It would be an erroneous generalization to affirm that Brazil does not suffer from racism. However, racism in such a mixed country has different implications than in a country like the United States, which has a history of segregation that contributed to distinctive cultural differences between races. Brazilians of different ethnicities have long coexisted with similar cultural values. The greatest differences in Brazil are regional and socioeconomic: people from the Amazon greatly differ from people from the South because of different geographic and societal circumstances, while the rich are offered opportunities nonexistent to the poor.

Racism serves as a simplistic explanation for inequalities caused by much more urgent factors, like the lack of education across the country. Affirmative action laws become effective tools for politicians to portray the government as proactive toward social and racial inclusion, when in fact they are obscuring Brazil's most urgent problem: a defective and unsuccessful public education system.

Public Education

Although public universities are considered the best and most competitive higher-education institutions in Brazil, the rest of Brazil's public education system has blatantly failed over the years. An astounding degree of government corruption often impedes investments in education, leaving public schools’ infrastructure to deteriorate, teachers’ salaries too low or even delayed, and students’ resources limited. As a consequence, many schools decide to strike against the government to protest against unfair working conditions, leaving students with long and unexpected school breaks.

Because of the inadequate investment in public education at the elementary and high school levels, public students do not attain the same level of knowledge that private school students do, which impedes public school students from performing as well in higher education. A study done by the Brazilian Ministry of Education (MEC) has calculated students' learning knowledge of specific subjects on a grading scale from 0 to 500. Junior high students from private schools scored 298.42 in mathematics, while high school students from public schools scored 265.38. High school students from private institutions scored a much higher 332.89.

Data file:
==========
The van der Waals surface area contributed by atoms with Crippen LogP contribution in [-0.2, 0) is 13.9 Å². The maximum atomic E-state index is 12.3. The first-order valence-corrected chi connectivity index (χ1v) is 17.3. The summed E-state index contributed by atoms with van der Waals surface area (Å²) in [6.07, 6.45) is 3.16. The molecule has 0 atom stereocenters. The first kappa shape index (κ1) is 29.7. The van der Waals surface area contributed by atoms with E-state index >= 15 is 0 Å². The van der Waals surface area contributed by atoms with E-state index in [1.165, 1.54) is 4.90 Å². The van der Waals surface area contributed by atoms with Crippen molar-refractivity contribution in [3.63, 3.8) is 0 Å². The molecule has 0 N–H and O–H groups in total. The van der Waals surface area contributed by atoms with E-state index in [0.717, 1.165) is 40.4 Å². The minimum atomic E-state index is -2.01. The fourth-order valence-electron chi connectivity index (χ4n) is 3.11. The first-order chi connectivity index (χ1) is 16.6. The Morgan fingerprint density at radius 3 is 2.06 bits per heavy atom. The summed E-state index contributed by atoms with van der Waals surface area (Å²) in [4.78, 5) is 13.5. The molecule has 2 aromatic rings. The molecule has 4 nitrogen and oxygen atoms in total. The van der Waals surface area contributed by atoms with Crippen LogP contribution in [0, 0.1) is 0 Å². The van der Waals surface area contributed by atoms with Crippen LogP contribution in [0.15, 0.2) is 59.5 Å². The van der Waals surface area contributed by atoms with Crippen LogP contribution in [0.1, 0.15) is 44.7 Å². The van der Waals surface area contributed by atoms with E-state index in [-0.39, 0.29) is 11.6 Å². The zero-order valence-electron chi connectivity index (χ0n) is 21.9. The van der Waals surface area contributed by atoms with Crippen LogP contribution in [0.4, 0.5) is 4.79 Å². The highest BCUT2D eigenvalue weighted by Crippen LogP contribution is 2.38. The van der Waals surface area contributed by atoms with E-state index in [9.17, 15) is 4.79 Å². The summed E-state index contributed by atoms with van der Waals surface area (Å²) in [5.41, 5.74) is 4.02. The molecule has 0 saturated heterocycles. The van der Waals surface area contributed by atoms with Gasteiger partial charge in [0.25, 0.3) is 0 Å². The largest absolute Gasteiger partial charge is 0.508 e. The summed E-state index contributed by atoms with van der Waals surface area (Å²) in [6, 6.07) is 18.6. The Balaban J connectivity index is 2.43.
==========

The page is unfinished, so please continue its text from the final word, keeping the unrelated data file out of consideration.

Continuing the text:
Admitting unprepared applicants into public universities is therefore not the wisest approach to Brazil's educational gap between public and private schools. The government must invest in education, starting with elementary grades, instead of promoting ways to shovel students with serious learning faults into public universities.

Brazil suffers much more from economic inequalities than from racism. Socioeconomic backgrounds should be considered in order to level the competition between privileged students from private academic institutions and underprivileged students from public schools who have not been given as many opportunities to sharpen their academic skills.

Different from the newly implemented quota, better approaches, like that of the University of São Paulo (USP) should be implemented. The university offers bonus points on the entrance exams of students from the public education system, but does not reserve spots based on socioeconomic or racial backgrounds. The goal is to admit students only by merit, while acknowledging the disparities between private education privileges and public education deficiencies.

In the long run, this new affirmative action law will impact Brazilian higher education more negatively than positively, possibly lowering the institutions' education quality, by not basing admissions to underprivileged students on their academic abilities.

With these new laws, private school students will likely also be discouraged from attending public universities, and will slowly shift to attending private universities, thus perpetuating the economic separation between lower-income students and higher-income students. Public school students may once again end up isolated from more qualified students. The most effective solution to these inequalities is to improve public education, not to offer alternative ways to get into college primarily other than merit.

 

Reach Contributor Georgia Soares here; follow her here.